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Today’s Trends for Metal Wall Panels

Expressive colors, new shapes, customization and a celebration of light

Atas May21 1

Metal’s gauges, profiles, colors, textures and finishes are appealing to designers to bring their visions to life. PHOTO COURTESY OF ATAS INTERNATIONAL INC.

Because of their versatility and range, metal wall panels are an increasingly popular choice for exterior wall skins. Incorporating different profiles, colors, shapes and panel orientations add unique and interesting aesthetics to any building. Metal offers a very versatile palette with many design possibilities and architects are taking full advantage of its creative qualities.

“Metal wall panels are well past the acceptance stage and deep into the, ‘How can I apply them in ways nobody has done yet?’ stage,” says Rob Heselbarth, director of communications, Petersen Aluminum Corp., Elk Grove Village, Ill. “We continue to see metal wall panels applied in increasingly creative ways, whether it’s using multiple colors of the same panel, multiple panel profiles, new angles or used in combination with other building materials. We’ve seen them on high rises, retail facilities, commercial, industrial, educational and multiuse buildings, multifamily structures as well as contemporary single-family homes.”


Shawn Crouthamel, CSI, CDT, architectural national sales manager at Laminators Inc., Hatfield, Pa., says while aluminum composite material (ACM) panels most often come in stock lengths he has witnessed a trend in which architects and building owners are optimizing fabricated panels in unique shapes and various sizes. Also, “The ability to have ACM panels partially or fully fabricated before they arrive at the job site can significantly reduce time on the project and ultimately save in labor costs. Another trend is the request for partially fabricated panels that are routed and cut to the final size, but then shipped flat to minimize freight costs. Final bending and mounting accessory attachments can easily be done at the installer’s shop as the project progresses.”

This research center’s exterior is enhanced by its colors: Bone White, Bright Silver (Metallic) and a custom color called Parrot Green. PHOTO COURTESY OF LAMINATORS


Lee Ann M. Slattery, sales support manager at ATAS International Inc., Allentown, Pa., has witnessed a trend of using various metal panel shapes together on the same building. “Rectangular and linear panels are popular, in both horizontal and vertical applications,” she says. Jason Zeeff, vice president of sales with Dri-Design, Holland, Mich., agrees the majority of designs utilize primarily rectangular panels; however, variations in depth are also popular to add something different. “We introduced the Tapered Series Panels, and it is definitely a favorite among architects and building owners who want something with a unique dimension,” he says.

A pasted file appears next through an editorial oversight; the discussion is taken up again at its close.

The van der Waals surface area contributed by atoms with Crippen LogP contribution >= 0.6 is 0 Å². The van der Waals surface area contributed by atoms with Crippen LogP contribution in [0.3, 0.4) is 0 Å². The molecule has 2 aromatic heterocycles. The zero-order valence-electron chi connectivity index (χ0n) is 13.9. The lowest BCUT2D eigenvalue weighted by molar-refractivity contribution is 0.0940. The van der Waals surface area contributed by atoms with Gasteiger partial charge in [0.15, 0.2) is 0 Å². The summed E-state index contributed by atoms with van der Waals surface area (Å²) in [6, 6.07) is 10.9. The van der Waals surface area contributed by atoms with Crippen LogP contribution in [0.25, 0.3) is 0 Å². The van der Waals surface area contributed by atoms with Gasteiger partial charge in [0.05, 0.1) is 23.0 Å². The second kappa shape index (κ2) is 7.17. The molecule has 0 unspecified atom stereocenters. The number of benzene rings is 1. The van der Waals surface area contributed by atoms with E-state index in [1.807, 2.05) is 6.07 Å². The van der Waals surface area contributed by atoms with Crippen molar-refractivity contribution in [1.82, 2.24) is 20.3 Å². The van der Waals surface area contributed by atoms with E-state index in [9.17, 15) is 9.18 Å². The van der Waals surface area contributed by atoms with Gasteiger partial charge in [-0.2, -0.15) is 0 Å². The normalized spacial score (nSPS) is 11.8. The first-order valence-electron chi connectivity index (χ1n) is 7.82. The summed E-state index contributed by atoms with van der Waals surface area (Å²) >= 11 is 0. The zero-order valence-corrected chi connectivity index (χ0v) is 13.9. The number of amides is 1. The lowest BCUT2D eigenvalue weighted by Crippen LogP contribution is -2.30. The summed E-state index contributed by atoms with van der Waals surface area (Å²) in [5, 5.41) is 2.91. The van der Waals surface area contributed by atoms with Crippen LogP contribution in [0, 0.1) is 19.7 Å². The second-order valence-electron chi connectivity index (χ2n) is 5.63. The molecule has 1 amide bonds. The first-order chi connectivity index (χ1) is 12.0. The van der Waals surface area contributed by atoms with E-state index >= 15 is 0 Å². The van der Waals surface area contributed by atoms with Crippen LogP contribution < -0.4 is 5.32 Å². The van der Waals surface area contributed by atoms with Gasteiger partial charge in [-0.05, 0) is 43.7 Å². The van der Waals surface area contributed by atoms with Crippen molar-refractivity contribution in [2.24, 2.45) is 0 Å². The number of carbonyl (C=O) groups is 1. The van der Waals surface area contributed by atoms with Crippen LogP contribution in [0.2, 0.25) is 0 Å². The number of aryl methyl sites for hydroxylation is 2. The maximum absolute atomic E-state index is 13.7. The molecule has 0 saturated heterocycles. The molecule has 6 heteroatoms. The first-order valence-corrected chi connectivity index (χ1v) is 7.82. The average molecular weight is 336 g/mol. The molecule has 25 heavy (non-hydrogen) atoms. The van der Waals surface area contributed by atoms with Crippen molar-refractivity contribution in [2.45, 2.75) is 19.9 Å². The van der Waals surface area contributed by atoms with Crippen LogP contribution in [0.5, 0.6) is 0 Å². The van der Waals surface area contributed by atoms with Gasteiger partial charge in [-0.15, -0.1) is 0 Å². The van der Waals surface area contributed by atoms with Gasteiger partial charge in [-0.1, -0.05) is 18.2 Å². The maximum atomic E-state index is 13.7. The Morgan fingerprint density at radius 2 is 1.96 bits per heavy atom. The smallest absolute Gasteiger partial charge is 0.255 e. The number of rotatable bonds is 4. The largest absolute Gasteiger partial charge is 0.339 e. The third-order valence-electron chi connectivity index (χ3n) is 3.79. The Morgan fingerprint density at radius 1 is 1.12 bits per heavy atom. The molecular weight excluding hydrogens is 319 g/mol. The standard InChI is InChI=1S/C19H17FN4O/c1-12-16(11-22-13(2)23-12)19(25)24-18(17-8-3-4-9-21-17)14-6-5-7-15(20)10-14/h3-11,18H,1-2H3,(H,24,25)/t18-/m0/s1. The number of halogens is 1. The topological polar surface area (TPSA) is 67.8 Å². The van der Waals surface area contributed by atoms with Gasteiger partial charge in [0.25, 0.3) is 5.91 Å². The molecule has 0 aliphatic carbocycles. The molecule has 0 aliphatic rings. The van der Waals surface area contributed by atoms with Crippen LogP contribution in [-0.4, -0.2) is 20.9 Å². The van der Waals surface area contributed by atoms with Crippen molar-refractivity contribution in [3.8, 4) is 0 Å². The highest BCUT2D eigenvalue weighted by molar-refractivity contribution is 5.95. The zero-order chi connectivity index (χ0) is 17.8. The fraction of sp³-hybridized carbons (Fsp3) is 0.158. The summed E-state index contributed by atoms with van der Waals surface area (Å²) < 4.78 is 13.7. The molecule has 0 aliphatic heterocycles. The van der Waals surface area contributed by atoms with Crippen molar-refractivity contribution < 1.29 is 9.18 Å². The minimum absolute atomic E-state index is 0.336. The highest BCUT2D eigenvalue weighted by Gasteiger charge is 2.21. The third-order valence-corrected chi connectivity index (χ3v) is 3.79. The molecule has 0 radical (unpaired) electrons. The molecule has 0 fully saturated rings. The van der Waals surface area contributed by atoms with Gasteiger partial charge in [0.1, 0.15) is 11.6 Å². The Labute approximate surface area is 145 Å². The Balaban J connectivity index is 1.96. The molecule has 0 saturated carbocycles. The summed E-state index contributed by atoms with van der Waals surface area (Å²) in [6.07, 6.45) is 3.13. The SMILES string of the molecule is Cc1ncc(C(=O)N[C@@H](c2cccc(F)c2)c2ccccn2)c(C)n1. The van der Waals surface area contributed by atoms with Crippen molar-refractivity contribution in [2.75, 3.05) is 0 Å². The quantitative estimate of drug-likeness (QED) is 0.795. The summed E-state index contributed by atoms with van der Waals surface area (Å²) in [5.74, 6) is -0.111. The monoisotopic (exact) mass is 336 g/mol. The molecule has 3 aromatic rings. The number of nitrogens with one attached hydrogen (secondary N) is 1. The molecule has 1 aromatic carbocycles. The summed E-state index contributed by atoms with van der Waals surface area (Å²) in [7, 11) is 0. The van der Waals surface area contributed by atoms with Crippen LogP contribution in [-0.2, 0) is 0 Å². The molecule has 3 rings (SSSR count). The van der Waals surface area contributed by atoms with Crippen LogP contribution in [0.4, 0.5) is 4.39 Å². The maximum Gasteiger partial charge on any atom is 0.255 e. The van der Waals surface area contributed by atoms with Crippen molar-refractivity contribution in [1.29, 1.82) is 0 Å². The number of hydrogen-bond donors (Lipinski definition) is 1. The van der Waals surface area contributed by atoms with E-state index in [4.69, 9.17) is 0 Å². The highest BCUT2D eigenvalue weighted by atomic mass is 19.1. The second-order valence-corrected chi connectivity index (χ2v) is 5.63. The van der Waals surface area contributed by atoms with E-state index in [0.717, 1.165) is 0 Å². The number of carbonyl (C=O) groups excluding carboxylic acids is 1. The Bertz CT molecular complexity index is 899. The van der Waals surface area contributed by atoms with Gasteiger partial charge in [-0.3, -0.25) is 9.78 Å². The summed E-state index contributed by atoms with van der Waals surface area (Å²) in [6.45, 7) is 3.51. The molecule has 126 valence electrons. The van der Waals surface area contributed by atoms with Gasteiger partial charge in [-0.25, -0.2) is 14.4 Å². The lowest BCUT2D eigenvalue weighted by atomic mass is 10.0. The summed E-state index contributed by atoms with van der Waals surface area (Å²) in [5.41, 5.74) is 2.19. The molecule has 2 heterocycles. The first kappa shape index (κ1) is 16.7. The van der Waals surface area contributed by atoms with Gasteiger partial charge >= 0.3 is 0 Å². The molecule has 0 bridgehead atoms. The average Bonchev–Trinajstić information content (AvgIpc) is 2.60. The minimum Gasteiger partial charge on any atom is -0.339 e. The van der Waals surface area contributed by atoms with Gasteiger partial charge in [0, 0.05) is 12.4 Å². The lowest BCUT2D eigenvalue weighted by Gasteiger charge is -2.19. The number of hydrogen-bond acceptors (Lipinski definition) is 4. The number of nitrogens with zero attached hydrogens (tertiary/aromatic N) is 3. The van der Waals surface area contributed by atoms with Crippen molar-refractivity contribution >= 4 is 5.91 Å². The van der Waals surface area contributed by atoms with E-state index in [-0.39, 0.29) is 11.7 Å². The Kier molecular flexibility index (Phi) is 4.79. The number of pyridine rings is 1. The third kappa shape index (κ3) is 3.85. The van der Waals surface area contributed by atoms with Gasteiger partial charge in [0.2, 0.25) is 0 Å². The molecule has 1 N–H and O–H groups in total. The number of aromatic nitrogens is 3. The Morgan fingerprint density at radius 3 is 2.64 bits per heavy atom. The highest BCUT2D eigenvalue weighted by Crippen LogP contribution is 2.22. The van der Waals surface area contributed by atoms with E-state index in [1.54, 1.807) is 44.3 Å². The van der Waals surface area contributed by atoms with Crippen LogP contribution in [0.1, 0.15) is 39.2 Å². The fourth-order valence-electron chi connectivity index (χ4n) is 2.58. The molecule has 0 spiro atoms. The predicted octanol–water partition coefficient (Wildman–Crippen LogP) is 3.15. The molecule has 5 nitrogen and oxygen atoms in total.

Designers want wall panels with depth because depth creates stronger shadow lines, something Heselbarth believes gives them a more interesting appearance. “Designers also prefer to have multiple rib patterns to choose from to maximize their creative design potential. The ability to choose from narrow or wide rib spacing, or narrow or wide rib widths, increases the likelihood that designers can manifest their vision.”

Geoff Hahn, creative director, and Will Pilkington operations manager, both of Pure + FreeForm, St. Paul, Minn., have seen a trend in more complex break shapes, such as slab edge profiles, angular shapes and corrugated profiles that can be mixed and matched to break up the rhythm of a façade. “By combining these faceted textures with a clear base coat, the beautiful glint and luminosity of metal is accentuated in one visual plane,” they say.

Vibrant blue metal panels adorn this school’s numerous bumpouts, bays and overhangs. PHOTO ALANBLAKELY.COM, COURTESY OF PETERSEN ALUMINUM CORP.



Silver and gray are timeless and oft-used metal wall panel colors. But, architects don’t want to be restricted to a color chart. Crouthamel explains from bold and vibrant, to natural and cool tones, a building’s aesthetic is an extremely important concept when selecting panel colors. “As buildings are being designed with more contemporary and innovative designs, it’s important the panels complement its motif.”